Appletons' Cyclopædia of American Biography/Arbuthnot, Marriot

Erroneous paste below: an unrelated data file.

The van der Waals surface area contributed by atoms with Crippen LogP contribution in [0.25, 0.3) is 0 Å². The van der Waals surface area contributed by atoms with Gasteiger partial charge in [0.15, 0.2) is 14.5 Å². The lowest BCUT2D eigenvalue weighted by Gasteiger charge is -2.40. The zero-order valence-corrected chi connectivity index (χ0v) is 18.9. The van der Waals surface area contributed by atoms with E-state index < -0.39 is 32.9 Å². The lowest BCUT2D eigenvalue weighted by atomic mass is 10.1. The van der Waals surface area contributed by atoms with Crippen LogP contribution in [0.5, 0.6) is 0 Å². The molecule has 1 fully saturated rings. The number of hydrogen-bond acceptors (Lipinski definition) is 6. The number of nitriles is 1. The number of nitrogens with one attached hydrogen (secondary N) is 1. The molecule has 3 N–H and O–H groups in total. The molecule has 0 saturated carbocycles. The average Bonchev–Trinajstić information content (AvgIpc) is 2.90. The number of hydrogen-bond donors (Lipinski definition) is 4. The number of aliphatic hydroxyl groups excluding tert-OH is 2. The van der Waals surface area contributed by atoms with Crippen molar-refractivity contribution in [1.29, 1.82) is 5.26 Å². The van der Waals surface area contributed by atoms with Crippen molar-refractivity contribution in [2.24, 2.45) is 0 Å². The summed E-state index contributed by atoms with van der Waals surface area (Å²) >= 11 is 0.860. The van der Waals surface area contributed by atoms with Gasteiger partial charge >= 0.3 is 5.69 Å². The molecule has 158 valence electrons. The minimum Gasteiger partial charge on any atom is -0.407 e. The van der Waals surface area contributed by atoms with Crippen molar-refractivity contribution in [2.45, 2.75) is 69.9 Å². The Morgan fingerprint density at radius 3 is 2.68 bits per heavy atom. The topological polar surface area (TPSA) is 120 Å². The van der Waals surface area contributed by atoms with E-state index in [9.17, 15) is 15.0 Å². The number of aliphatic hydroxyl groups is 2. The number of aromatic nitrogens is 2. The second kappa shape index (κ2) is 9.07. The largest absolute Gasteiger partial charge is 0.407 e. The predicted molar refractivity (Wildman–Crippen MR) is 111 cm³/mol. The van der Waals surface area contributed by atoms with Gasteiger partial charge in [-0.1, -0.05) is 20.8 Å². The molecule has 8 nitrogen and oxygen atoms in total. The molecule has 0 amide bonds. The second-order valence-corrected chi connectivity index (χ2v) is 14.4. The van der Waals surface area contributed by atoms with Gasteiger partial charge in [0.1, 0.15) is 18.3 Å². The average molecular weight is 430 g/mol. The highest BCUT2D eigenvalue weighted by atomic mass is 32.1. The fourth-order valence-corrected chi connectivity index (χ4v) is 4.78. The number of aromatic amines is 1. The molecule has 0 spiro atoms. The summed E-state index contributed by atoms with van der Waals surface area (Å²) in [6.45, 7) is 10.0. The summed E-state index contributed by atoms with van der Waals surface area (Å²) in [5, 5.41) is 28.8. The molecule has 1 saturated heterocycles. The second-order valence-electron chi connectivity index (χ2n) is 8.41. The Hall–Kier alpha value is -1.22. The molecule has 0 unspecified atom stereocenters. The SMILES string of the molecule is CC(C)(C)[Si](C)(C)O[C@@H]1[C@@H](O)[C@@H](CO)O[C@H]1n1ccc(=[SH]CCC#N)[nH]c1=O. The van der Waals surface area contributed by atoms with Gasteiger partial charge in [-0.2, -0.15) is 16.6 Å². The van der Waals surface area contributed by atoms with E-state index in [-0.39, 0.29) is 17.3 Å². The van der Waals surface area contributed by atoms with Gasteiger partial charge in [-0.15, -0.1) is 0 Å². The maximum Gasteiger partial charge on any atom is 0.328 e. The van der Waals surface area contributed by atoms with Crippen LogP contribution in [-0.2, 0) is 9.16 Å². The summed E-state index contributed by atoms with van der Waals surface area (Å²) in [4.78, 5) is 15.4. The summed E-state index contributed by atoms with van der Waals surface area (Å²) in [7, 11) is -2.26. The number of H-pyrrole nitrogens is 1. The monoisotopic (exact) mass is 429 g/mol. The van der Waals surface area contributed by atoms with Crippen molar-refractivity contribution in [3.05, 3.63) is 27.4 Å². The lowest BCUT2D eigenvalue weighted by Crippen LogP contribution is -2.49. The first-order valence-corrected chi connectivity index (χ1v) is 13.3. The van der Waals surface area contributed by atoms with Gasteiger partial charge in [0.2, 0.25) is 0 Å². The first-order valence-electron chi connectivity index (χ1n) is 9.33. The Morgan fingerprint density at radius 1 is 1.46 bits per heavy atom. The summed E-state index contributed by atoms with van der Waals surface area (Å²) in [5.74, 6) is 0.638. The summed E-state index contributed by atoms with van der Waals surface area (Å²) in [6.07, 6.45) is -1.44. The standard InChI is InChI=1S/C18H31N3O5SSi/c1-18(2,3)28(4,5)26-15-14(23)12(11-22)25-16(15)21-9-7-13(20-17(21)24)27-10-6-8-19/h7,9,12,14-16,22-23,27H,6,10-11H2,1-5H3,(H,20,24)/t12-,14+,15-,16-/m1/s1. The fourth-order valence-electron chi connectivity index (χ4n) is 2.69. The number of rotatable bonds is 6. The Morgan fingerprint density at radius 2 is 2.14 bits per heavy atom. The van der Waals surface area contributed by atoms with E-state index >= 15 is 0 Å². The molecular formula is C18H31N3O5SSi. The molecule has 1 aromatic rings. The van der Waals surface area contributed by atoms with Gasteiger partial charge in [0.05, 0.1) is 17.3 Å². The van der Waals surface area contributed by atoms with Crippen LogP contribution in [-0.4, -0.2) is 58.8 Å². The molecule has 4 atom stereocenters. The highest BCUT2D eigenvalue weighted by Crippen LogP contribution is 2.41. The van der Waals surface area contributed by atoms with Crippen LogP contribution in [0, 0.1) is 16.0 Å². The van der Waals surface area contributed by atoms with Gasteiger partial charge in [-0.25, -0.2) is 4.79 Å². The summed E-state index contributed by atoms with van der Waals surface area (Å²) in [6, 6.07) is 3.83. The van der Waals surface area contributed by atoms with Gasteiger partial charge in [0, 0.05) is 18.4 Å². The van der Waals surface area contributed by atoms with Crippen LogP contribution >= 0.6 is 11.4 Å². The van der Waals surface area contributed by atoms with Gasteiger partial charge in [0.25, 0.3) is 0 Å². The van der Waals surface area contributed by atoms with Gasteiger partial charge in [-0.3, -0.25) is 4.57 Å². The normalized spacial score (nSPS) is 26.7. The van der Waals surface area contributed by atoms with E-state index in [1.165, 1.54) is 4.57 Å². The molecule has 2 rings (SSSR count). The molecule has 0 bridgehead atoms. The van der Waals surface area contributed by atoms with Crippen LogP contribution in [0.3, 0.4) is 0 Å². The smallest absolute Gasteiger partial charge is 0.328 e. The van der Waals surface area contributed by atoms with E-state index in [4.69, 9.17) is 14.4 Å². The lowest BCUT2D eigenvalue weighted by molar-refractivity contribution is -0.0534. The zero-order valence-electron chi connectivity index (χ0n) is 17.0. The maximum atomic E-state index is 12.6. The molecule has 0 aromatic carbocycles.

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ARBUTHNOT, Marriot, British admiral, b. in 1711; d. in London, 31 Jan., 1794. He was a nephew of Dr. John Arbuthnot, the poet. He became post-captain in 1747, and in 1775 was made naval commissioner at Halifax, where he resided until 1778. He returned to England a rear admiral, and in 1779 was made vice admiral, and commander-in-chief on the American station. Soon after arriving at his destination he was blockaded in New York harbor by the French fleet under D'Estaing. In December, 1779, he conveyed the troops of Sir Henry Clinton to Charleston, and coöperated with him in laying siege to that city. The fleet appeared off the harbor on 9 March, 1780, and entered it on 9 April. After a short siege the city surrendered on 12 May, and was given up to pillage. For this success Arbuthnot received the thanks of parliament. On 16 March, 1781, Arbuthnot obtained some advantage over the French fleet in an engagement off the capes of Virginia. In 1793 he was made admiral of the blue. At the time of his service in America, Arbuthnot was old and inefficient, and Sir Henry Clinton complained bitterly to the home government of his incapacity.